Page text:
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How does a three tiered system work in Java?

Can someone explain this to me with some simple examples?

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you mean an mvc architecture? –  midhunhk May 31 '11 at 3:35
    
@silverback MVC and a n-tier architecture are similar but different. –  Dimitar May 31 '11 at 3:37
    
Perhaps he means three-tier client-server architecture? Though it's a very ambiguous and overly broad question. I'm fighting off saying "what does Google tell you?" –  Hovercraft Full Of Eels May 31 '11 at 3:38
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The problem with these beginner sorts of questions is often they don't have enough of the common language to even know how to ask Google. –  Charlie Martin May 31 '11 at 4:03
    
@silverback. no I meant a three tiered system involving an RMI. @Charlie Martin, that's the first thing I did, but I never got any useful answers or things were a bit too complicated. –  Mr Teeth Jun 5 '11 at 19:29

2 Answers 2

up vote 8 down vote accepted

Here's the basic idea, which can actually be derived more or less from first principles, ie, Parnas's rule that modules should conceal one secret:

  • the "front end" tier holds the secrets of making a visible presentation

  • the "middle tier" holds the secrets of managing the behavior of the system

  • the "back end" holds the secrets of how data is held persistently.

In a Java based system, this means

Front end

There is a web server and the presentation is constructed with HTML, CSS, and Javascript. There are several technologies for this, but the most Java-centered one is Java Server Pages, which effectively generate HTML from a script with embedded Java. One well-known way to manage JSPs on a higher level is called Struts.

There are a number of tools to simplify this; perhaps the most common is Spring. (Spring provides some other things that are more applicable to the middle tier as well.)

The other option, which is very uncommon nowadays, is to have a Java application front end that runs on the client's machine.

Middle Tier

The middle tier is there to provide the data in a useable form for the front end. In the Java world, this is often done with an "application server" which presents "objects" to the front end. The really hard-core solution to this is called Enterprise Java Beans (EJBs) but that turned out to be too complex for any but the biggest systems; it's now more often done with a persistence layer like Hibernate, that provides Java Data Access Objects to the rest of the middle tier. (To learn more about this, you want to look into what's called the "impedance mismatch problem for objects and relation databases.")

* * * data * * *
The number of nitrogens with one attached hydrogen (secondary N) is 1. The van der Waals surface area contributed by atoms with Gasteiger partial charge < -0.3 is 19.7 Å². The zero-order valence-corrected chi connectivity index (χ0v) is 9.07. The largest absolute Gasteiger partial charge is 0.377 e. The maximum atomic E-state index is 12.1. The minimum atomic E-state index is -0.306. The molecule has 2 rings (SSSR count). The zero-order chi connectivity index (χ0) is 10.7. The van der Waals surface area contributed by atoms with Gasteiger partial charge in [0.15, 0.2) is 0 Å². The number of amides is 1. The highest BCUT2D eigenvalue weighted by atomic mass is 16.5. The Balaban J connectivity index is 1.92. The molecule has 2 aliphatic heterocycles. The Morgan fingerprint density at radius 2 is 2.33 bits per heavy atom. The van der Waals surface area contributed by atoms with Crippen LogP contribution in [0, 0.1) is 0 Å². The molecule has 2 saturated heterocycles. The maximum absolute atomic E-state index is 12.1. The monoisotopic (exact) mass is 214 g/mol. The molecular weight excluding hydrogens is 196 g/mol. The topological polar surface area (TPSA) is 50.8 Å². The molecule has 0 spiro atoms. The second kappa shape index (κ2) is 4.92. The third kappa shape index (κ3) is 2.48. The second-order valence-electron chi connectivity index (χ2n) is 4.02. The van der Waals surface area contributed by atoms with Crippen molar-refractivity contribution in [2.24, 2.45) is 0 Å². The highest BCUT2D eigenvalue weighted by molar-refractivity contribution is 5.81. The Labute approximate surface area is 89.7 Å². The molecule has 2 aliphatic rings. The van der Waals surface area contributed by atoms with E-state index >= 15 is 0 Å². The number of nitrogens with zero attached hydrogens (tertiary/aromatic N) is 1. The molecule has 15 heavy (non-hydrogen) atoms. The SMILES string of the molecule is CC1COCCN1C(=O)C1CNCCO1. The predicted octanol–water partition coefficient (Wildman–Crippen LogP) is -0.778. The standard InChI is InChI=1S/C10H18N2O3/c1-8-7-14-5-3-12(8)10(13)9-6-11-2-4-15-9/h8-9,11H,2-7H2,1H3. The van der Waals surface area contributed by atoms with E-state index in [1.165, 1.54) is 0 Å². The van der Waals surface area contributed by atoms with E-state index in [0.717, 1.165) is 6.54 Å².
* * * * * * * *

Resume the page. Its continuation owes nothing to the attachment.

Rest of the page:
Back End

The usual back end in a 3-tier system is an off-the-shelf data base, although it could conceivably be anything from Hadoop and BigTable to something that uses Java serialization to store state as text files. The back end is responsible for keeping that state so it persists and can be found again. Tools like Hibernate exist essentially exist to provide a clearer, more general interface to a data base, but Java has had the JDBC interface from the first (well,nearly the first, Java 1.1) to make databases useable.

n tier Systems

In large scale systems, this subdivision can be broken down further. For example, the "front end" can be seen as two layers: a presentation layer in the browser and a presentation support layer in the server. In that kind of breakdown, the server side might, for example, manage sessions and authentication. Similarly, you can look at the interface between middle tier and back end as a layer in itself, an "impedance matching layer". Now, Hibernate gets its own layer.

On the other hand, it's not uncommon for systems to have a presentation layer generatng HTML or implemented as a Java client application talking to a data base back end directly, In that case, you have a "two tier system".

Java is not the reason

The last thing to note here is that Java isn't the reason or the basis for having 2, 3, or 5 (or more -- is the browser itself a tier?) tiers. It's instead an architectural decision made because you want to tie parts that are likely to change together into the same components. In real life, the business is fairly stable; once you've converged on a domain model, it doesn't change much. When the presentation changes, the domain model often won't -- so separate that into a presentation layer. On the other hand, you may choose a different database implementation without changing either the business model (domain moel) or the presentation -- so make that a separate tier. This leads to a more robust system, because a change doesn't then mean code breaks throughout the system.

This desired robustness is the reason for a multi-tier system.

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And as far as I know, the front end never talks directly to the back end but must go through the middle tier. –  Hovercraft Full Of Eels May 31 '11 at 3:45
    
well, if the front end talked directly to the back end, that would be a two tier system. Which is actually not uncommon either. –  Charlie Martin May 31 '11 at 3:54
    
thanks a lot Charlie! This was the explanation I was looking for. –  Mr Teeth Jun 5 '11 at 19:30

This is a pretty vague question. There's a fairly old but quite readable article from JavaWorld that provides one example. A google search for java multi tier architecture turns up quite a few other articles. You can even throw in the word tutorial for a different set of articles. :)

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Thanks for the link Ted Hopp. –  Mr Teeth Jun 5 '11 at 19:30

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